The traditional Arles costume represents the visible part of a way of living, of thinking, of celebrating life, whether shared... or not.


In Arles and its surrounding areas, it can be worn throughout the year, and may vary with seasons and events.


It is the subject of detailed historical research.

Its precise codification complicates its approach. "Getting into costume" is considered, by some, a philosophy of life. What exists here is an entire world, within the confines of contemporary society.


A unique universe, vital and vibrant, and a reflection of Western society.

Often a family affair, it involves a deep commitment and a choice prompted by different motivations, depending on the individual. 


It may be driven by a desire to engage with the outside world and meet other people, to dance, to belong to a group, to assert one’s identity, or by an interest in historical research, in needlework... amongst other triggers.


The Arles costume is for me a quintessential idea of ​​refinement.


When I was young, our mother would dress my sister and me. Getting prepared was a serious and meticulous affair.


Once we were ready, freedom and the joy of reuniting with family and friends were all that mattered.


In her embroidery of traditional mireille and arlesienne headscarves, my mother sought the most faithful result. The precision, the required concentration and the activity’s relationship to time itself, all remain a strong lesson in terms of symbols. This self-contained quest for accuracy and the contemporary textile creation process, using elements of the past, are an intimate part of who I am.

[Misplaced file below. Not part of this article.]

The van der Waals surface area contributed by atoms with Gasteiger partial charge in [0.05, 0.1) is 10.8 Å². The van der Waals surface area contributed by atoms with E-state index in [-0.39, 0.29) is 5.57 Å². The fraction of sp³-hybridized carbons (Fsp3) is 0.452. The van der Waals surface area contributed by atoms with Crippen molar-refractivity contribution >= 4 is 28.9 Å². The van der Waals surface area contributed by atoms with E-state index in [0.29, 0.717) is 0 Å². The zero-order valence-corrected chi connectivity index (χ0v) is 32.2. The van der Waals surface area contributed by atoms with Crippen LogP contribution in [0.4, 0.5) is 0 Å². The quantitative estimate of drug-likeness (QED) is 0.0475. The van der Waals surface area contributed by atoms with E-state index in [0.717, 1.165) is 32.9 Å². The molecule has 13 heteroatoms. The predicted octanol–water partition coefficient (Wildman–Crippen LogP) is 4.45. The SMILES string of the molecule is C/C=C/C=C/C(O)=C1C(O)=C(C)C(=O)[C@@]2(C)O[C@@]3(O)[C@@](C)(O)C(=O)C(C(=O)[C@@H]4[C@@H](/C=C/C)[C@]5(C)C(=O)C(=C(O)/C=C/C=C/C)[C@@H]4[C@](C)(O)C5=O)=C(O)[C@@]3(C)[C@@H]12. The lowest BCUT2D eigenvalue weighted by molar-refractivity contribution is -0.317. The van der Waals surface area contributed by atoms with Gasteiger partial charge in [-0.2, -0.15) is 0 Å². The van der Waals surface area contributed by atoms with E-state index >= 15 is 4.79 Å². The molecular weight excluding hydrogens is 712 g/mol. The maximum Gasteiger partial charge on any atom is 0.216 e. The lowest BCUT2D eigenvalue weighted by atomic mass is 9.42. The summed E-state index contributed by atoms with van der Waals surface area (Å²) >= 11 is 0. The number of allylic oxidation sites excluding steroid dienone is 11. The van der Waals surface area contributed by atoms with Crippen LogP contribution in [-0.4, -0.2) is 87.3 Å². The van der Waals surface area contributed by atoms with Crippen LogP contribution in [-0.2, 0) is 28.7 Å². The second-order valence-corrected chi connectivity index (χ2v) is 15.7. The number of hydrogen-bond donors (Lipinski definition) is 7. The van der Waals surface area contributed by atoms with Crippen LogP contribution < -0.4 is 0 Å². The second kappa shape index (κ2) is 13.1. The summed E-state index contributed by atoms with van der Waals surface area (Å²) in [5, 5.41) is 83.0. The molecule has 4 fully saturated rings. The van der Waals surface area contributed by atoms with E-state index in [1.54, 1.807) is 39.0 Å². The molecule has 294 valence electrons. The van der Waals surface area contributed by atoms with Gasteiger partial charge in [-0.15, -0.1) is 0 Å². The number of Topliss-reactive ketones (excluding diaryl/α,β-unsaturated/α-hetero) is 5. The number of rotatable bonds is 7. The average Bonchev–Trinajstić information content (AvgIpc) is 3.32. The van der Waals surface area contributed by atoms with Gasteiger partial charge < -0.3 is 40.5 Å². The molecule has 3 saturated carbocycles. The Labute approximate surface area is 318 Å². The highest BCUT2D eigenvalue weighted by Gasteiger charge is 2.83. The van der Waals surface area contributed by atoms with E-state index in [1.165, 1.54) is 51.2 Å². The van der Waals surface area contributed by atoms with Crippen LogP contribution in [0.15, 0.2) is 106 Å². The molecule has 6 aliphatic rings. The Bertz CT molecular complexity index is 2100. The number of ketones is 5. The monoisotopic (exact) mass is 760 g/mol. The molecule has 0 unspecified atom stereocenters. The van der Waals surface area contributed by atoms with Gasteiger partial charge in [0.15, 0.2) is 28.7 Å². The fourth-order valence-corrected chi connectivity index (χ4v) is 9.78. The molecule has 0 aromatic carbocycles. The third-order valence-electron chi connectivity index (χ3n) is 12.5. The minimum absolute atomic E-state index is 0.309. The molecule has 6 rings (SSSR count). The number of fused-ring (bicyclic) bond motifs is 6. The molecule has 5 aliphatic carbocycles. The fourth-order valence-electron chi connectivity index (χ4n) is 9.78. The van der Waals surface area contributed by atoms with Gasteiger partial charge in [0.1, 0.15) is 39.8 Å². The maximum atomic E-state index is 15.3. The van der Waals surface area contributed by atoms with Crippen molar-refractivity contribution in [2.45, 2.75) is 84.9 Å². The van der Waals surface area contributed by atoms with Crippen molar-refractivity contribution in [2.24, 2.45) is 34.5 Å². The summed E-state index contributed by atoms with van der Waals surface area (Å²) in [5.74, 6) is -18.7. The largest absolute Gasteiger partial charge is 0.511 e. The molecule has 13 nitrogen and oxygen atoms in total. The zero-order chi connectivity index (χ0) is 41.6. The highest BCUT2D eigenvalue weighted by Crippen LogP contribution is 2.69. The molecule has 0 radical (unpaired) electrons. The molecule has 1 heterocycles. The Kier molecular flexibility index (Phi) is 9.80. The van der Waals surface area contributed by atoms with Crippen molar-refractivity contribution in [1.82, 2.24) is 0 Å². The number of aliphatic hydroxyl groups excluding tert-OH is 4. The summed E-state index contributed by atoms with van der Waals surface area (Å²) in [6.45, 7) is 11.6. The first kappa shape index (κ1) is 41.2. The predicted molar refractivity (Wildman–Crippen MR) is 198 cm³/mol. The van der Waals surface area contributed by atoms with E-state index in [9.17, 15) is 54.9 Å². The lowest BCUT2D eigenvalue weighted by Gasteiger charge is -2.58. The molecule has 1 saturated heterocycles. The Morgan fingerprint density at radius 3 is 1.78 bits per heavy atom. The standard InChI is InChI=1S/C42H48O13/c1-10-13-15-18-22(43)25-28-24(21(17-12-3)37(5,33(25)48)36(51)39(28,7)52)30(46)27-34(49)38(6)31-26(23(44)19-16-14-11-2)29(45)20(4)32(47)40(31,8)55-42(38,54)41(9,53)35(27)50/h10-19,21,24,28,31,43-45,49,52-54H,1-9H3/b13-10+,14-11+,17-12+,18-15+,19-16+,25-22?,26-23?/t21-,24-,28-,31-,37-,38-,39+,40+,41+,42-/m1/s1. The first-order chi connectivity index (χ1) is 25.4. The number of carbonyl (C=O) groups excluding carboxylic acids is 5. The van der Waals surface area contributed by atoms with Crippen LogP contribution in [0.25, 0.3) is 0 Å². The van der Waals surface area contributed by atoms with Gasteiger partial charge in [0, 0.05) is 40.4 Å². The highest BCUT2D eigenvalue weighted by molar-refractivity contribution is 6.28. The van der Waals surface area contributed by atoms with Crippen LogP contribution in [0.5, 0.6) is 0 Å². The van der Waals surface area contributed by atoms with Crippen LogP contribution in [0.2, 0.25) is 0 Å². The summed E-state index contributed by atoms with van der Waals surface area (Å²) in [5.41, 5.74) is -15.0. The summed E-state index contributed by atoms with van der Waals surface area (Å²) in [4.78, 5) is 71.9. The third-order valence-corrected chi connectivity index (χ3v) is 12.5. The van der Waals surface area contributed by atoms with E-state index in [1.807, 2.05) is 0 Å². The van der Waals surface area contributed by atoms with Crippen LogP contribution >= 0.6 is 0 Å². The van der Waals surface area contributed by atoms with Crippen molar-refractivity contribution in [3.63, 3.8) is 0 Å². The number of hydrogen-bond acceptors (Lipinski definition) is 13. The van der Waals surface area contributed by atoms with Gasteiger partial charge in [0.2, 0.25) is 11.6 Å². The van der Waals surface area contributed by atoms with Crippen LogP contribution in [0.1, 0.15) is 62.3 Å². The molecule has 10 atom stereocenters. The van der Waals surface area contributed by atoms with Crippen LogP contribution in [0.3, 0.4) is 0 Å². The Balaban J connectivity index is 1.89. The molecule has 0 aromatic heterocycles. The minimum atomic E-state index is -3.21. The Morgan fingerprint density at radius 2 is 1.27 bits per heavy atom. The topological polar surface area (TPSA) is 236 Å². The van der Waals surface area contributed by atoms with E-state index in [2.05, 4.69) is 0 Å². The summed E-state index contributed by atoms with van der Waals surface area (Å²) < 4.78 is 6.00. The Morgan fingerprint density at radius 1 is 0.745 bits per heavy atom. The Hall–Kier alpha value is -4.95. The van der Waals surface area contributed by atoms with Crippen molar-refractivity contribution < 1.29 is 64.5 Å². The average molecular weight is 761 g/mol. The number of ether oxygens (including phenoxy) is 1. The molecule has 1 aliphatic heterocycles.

During the first lockdown, I had the opportunity to pass on to my own daughter these simple and universal ancestral gestures. They require not only a demanding eye, but the courage to undo your work whenever necessary, to do it over,for the better.


While they might not say everything of who we are, our choices in clothing reveal a lot.


The diptych format allowed me to delve deeper in my research on the way we embody a multiplicity of beings. The "natural" t-shirt and face act as contemporary markers, placing everyone on an equal footing.

Through this contemporary, complex, serious and festive social phenomenon, I wanted to soberly address the thousands of committed individuals, who might go unseen... like Bizet’s Arlesienne.

Cecil Ka, 2020


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